Now that it’s actually getting warm here in Seattle, it’s time for those delicious Summertime meals – lots of fresh vegetables, salads, and seafood. Normally, I watch my food budget very carefully, but when the farmer’s markets are rocking the produce, I fill up my bag with abandon and gather friends around to enjoy the light fresh flavors of the fields, rivers and ocean.
While some people drink red wine year around, I match my wines to the season and, of course, the food.
One of my summertime favorites is Sauvignon Blanc, a white wine that is extremely food friendly, particularly with these fresh and light summer meals. Why is it so good? The secret is in the balance – Sauvignon Blanc is light to medium body with grassy and citrus flavors, usually lower alcohol, but it also has fairly high acids. When matching food and wine, you need to be careful about acidic or tart foods – a wine without sufficient acidity can taste thin and bitter in the face of tart food and can ruin the meal. Conversely, a wine with a higher acid will pair beautifully both acidic foods and rich foods – it will stand up to the acid in a tart dish and cut the richness in a dish with more fat. Sauvignon Blanc is a classic from France in the Loire where it’s grassy and green, and Graves, where it’s sometimes blended with Semillon, making it a bit rounder with apple and melon overtones. From New Zealand, the Marlborough versions are pungent with gooseberry and tropical tones of passion fruit and nectarine.
Last summer, some friends and I took a memorable trip through Oregon; stopping at farm stands to collect a rainbow of tomatoes, basil with the roots still on, goat cheese packed in olive oil and herbs, sweet, crunchy hazelnuts and stunningly fragrant peaches. With this bounty tucked safely in the back seat (and a couple of bottles of Cloudy Bay Sauvignon Blanc already on ice in the cooler), we headed down the coast. At Depoe Bay, we noticed that the crab boats were out, riding very low in the water. “Crabs!” we cried out and I pointed the car down the steep road towards the tiny bay. We spilled out of the car and ran over to the docks to select our main course. Several boats had big plastic bins with Dungeness crabs, priced by size. We each purchased one and the fisherman wrapped them first in newspaper, then in a mesh bag, advising us to put them on ice if we could. We smiled, knowing that we were all set in that department – surely, the crabs wouldn’t mind nestling next to the wine for a bit.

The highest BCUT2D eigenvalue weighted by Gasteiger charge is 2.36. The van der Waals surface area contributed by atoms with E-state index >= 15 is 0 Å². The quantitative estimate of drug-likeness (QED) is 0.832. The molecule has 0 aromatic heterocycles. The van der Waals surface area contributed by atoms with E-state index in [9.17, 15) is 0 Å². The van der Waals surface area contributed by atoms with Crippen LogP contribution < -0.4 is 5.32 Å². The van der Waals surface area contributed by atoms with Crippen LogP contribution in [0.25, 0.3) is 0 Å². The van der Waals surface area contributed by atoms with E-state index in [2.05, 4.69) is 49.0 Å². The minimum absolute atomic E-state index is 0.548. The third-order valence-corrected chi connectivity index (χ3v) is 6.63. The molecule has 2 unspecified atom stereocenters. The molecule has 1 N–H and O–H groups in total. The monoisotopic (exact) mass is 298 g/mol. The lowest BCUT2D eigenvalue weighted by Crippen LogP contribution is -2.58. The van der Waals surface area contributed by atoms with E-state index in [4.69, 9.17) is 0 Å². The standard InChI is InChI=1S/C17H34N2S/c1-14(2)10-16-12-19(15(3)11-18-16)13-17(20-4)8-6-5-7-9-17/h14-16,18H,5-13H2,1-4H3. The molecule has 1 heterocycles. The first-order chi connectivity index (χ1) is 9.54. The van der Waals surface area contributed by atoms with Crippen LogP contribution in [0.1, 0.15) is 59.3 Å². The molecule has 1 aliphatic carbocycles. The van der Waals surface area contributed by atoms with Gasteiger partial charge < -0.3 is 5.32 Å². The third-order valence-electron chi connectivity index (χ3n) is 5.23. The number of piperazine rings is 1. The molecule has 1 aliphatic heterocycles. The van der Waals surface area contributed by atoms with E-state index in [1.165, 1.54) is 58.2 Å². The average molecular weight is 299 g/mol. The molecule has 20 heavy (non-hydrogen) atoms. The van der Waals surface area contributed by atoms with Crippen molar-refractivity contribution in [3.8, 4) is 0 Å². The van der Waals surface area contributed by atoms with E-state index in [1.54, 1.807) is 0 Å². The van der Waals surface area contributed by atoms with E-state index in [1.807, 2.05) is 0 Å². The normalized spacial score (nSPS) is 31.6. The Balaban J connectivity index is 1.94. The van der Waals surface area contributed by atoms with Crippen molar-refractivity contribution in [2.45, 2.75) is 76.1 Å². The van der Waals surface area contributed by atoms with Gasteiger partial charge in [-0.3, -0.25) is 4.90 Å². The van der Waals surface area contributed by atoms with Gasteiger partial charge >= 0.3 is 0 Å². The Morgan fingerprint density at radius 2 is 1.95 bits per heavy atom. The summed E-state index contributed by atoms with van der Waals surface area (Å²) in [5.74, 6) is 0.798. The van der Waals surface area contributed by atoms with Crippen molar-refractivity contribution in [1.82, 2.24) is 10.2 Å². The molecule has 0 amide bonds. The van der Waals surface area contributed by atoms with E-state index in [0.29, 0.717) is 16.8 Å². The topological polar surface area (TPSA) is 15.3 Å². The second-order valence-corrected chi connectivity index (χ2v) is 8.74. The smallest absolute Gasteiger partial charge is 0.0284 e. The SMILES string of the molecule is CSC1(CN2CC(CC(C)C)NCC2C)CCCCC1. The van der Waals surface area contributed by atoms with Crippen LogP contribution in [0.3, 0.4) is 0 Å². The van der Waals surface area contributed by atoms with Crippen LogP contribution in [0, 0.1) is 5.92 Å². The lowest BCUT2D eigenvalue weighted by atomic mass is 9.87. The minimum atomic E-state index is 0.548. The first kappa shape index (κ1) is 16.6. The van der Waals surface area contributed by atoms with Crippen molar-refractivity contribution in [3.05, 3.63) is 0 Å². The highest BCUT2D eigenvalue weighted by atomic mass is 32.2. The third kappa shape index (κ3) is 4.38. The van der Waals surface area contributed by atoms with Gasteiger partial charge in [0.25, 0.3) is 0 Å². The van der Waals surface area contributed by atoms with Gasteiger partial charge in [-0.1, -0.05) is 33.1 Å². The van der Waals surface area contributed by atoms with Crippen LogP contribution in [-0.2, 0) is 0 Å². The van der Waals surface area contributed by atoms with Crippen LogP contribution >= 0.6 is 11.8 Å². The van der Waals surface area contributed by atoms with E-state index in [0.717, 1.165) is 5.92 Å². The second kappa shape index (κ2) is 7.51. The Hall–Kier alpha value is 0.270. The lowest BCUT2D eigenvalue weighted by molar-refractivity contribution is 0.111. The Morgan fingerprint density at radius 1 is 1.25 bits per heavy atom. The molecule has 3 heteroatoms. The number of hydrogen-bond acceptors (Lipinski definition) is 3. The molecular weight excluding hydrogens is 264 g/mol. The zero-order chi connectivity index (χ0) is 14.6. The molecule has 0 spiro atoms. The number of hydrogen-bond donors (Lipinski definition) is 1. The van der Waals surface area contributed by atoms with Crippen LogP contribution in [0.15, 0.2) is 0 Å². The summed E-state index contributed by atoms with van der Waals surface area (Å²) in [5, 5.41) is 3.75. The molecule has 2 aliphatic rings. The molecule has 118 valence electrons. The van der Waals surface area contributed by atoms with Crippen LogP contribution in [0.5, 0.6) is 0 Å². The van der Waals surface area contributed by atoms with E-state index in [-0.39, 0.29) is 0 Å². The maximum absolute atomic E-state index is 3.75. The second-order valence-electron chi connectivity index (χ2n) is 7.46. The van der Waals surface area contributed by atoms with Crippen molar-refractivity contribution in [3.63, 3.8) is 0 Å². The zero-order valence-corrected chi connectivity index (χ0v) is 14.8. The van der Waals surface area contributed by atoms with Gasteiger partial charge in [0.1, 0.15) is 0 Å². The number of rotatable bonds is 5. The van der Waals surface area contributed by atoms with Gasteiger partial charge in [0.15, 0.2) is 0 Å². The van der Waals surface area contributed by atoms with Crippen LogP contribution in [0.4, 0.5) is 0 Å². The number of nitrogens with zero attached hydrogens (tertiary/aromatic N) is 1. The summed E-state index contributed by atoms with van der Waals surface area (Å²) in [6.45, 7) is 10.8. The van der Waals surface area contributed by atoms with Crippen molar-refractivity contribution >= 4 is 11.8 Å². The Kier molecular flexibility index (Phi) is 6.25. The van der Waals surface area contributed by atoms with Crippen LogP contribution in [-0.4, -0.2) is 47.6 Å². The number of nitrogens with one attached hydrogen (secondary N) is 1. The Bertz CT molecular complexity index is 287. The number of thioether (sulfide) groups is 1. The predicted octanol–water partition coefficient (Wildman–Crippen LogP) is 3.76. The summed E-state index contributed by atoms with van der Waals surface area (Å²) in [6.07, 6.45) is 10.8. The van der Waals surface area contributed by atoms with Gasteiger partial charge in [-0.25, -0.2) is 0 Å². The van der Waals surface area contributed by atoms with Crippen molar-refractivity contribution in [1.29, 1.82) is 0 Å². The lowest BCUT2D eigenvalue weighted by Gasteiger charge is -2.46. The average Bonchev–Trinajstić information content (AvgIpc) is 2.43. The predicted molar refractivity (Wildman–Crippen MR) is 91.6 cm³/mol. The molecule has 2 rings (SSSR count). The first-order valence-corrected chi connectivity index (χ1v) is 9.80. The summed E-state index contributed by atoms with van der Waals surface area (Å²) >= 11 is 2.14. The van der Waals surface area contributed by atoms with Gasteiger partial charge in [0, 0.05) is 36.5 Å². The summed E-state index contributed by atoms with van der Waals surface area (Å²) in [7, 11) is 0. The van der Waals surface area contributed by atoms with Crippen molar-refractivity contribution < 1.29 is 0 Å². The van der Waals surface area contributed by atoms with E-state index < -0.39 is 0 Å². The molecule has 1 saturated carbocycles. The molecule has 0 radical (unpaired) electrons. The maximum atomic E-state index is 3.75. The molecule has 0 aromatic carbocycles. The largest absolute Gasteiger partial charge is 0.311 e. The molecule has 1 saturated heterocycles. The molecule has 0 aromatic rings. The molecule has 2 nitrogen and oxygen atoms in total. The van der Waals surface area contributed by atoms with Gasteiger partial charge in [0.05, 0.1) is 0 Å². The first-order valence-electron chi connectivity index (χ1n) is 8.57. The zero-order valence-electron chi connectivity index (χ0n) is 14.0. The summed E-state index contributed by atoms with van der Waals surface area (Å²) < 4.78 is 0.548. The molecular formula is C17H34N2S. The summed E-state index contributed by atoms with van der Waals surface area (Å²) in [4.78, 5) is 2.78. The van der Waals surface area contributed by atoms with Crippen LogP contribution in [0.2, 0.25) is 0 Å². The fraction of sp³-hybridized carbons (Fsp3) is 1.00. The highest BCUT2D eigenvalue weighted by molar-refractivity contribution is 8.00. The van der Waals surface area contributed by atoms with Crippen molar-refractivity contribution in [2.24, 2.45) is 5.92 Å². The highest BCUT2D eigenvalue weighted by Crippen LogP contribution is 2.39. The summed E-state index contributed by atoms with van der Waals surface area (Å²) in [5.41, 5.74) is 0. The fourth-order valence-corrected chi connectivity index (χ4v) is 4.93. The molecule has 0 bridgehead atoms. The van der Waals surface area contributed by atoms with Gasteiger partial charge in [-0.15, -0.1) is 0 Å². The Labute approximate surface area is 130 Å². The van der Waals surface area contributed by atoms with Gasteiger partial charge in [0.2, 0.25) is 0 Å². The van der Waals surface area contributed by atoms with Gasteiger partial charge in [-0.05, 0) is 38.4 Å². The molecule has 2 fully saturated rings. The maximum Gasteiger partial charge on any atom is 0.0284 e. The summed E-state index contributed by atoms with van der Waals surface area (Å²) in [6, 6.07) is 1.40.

We checked in to our favorite beach cabin and raced down to the beach. You’re just not at the beach until you feel the sand between the toes and shriek at the cold water splashing up your legs. Once we were convinced that we were really there, we returned to the cabin and got to work on our dinner.
A pot of salted water went on the stove, and a baguette was sliced, toasted, and then slathered with the herbed goat cheese. Tomatoes and basil were chopped and tossed with olive oil, salt and pepper. And those crabs were tumbled together into the pot, emerging red and steaming 15 minutes later, all ready to eat. We prepared a simple cobbler with the peaches and hazelnuts to go into the oven when we were ready after dinner.
The meal was a success – the Sauvignon Blanc with it’s slightly herbal and tropical fruit qualities slyly matched both the acidic tomatoes and goat cheese crostini but also cut the richness of the butter dredged Dungeness Crab morsels. Sitting around the fireplace later with bowls of sweet peach cobbler, we agreed that it had been a perfect day.